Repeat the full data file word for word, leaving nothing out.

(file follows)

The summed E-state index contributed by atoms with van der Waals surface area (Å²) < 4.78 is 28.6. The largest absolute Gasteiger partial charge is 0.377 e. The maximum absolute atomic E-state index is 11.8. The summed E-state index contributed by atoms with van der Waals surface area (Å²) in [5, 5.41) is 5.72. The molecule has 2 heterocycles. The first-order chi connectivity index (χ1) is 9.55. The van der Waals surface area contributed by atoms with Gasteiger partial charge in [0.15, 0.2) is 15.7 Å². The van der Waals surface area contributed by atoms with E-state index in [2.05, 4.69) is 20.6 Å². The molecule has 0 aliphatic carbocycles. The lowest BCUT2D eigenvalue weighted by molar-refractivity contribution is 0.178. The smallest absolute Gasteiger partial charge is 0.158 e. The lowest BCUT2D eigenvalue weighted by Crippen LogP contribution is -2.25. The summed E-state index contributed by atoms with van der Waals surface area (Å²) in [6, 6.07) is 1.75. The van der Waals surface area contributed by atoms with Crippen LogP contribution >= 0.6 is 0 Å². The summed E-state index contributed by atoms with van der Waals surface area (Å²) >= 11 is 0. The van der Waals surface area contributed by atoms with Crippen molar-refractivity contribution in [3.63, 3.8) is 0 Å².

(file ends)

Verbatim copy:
The summed E-state index contributed by atoms with van der Waals surface area (Å²) < 4.78 is 28.6. The largest absolute Gasteiger partial charge is 0.377 e. The maximum absolute atomic E-state index is 11.8. The summed E-state index contributed by atoms with van der Waals surface area (Å²) in [5, 5.41) is 5.72. The molecule has 2 heterocycles. The first-order chi connectivity index (χ1) is 9.55. The van der Waals surface area contributed by atoms with Gasteiger partial charge in [0.15, 0.2) is 15.7 Å². The van der Waals surface area contributed by atoms with E-state index in [2.05, 4.69) is 20.6 Å². The molecule has 0 aliphatic carbocycles. The lowest BCUT2D eigenvalue weighted by molar-refractivity contribution is 0.178. The smallest absolute Gasteiger partial charge is 0.158 e. The lowest BCUT2D eigenvalue weighted by Crippen LogP contribution is -2.25. The summed E-state index contributed by atoms with van der Waals surface area (Å²) in [6, 6.07) is 1.75. The van der Waals surface area contributed by atoms with Crippen LogP contribution >= 0.6 is 0 Å². The summed E-state index contributed by atoms with van der Waals surface area (Å²) >= 11 is 0. The van der Waals surface area contributed by atoms with Crippen molar-refractivity contribution in [3.63, 3.8) is 0 Å².